Because the rule requires only “reasonable steps to preserve,” curative measures or sanctions may not be warranted, the Advisory Committee Note observes, if the ESI “is not in the party’s control” or is “destroyed by events outside the party’s control” (e.g., a flood). The Note cautions, however, that the court may “need to assess the extent to which a party knew of and protected against” the risk of loss of the evidence.
As is always the case, what is “reasonable” is a fact-specific determination. The Advisory Committee Note emphasizes that “proportionality” should be considered in evaluating the reasonableness of preservation efforts, and that the “court should be sensitive to party resources. . . .”
No curative measures or sanctions may issue under Rule 37(e) if the ESI can be “restored or replaced through additional discovery.”
“Restored” connotes replication of the original (Dictionary.com: “1. to bring back into existence, use, or the like”). The Advisory Committee Note refers to the possibility of the court’s ordering production of otherwise inaccessible (e.g., backup) data.
“Replaced” suggests an alternative that produces equivalent information (Dictionary.com: “1. to . . . substitute for (a person or thing); 2. to provide a substitute or equivalent in the place of”). Preexisting case law recognizes that the existence of alternate equivalent evidence may overcome any prejudice or need for sanctions. See, e.g., Vistan Corp. v. Fadei USA, Inc., 547 F. App’x 986 (Fed. Cir. 2013) (destruction of one of many identical, allegedly infringing machines after adverse party examined it caused no prejudice and did not constitute actionable spoliation).
The Advisory Committee “emphasize[s] that efforts to restore or replace lost information through discovery should be proportional to the apparent importance of the lost information. . . . [S]ubstantial measures should not be employed to restore or replace information that is marginally relevant or duplicative.” This is part and parcel of the proportionality emphasis of the 2015 discovery rules amendments, which added the concept of proportionality to the scope of discoverability in Rule 26(b)(1).
Before any curative measures may be ordered under subdivision (e)(1), the court must find “prejudice to another party from loss of the [electronically stored] information.” Prejudice has always been a factor in assessing whether spoliation sanctions are appropriate. See, e.g., McLeod v. Wal-Mart Stores, Inc., 515 F. App’x 806, 808 (11th Cir. 2013) (“In determining whether spoliation sanctions are warranted, courts consider five factors: (1) whether the party seeking sanctions was prejudiced as a result of the destruction of evidence; (2) whether the prejudice could be cured; (3) the practical importance of the evidence; (4) whether the spoliating party acted in good or bad faith; and (5) the potential for abuse if the evidence is not excluded.”) (internal quotation marks and brackets deleted); McCauley v. Bd. of Comm’rs for Bernalillo Cty., 603 F. App’x 730 (10th Cir. 2015) (no abuse of discretion in denying spoliation sanction absent demonstration of sufficient prejudice).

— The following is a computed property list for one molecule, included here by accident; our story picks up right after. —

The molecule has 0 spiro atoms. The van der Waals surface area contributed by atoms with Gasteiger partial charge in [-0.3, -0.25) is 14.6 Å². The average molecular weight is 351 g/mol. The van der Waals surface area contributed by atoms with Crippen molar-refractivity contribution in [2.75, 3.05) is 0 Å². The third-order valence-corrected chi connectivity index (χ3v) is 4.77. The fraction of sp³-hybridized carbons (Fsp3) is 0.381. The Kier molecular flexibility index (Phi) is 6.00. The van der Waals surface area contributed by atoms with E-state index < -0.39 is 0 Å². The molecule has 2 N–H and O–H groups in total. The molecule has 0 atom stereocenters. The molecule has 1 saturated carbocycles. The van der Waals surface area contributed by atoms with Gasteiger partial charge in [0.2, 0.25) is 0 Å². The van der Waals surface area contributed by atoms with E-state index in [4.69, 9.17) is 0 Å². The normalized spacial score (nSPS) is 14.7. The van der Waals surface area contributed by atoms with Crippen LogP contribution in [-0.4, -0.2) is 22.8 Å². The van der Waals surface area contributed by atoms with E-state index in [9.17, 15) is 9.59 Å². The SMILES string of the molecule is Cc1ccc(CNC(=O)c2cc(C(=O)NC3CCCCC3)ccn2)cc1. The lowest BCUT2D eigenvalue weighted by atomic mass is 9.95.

The degree of prejudice is a function in part of the importance of the lost information in the litigation. Determining the importance of the information may be difficult given that the information is by definition unavailable. Therefore, whether the burden of proof is placed on the proponent or opponent of sanctions is an important, potentially dispositive issue — and one that Rule 37(e) does not address. “The rule does not place a burden of proving or disproving prejudice on one party or the other,” leaving “judges with discretion to determine how best to assess prejudice in particular cases” (Advisory Committee Note to Rule 37(e))).
The questions of burden of proof and how to determine whether the loss of evidence was prejudicial are not new. The courts have developed a number of approaches that assist in determining prejudice — including:
Subdivision (e)(1) provides that, upon finding prejudice, the court “may order measures no greater than necessary to cure the prejudice.” This is akin to the least-severe-sanction requirement of Rule 11(c)(4).9
There is one clear limitation on curative measures under subdivision (e)(1). They cannot include the four severe sanctions imposable only on a finding of intent under subdivision (e)(2) — namely, presuming that the lost information was unfavorable to the non-preserving party; issuing a mandatory or permissive adverse inference instruction; or dismissing the action or entering a default judgment.
That, however, does not mean that serious sanctions may not be imposed as curative measures under subdivision (e)(1), including, for example:
Most of these are identified in the Advisory Committee Note to Rule 37(e), which also cautions that “[c]are must be taken . . . to ensure that curative measures under subdivision (e)(1) do not have the effect of measures that are permitted under subdivision (e)(2).”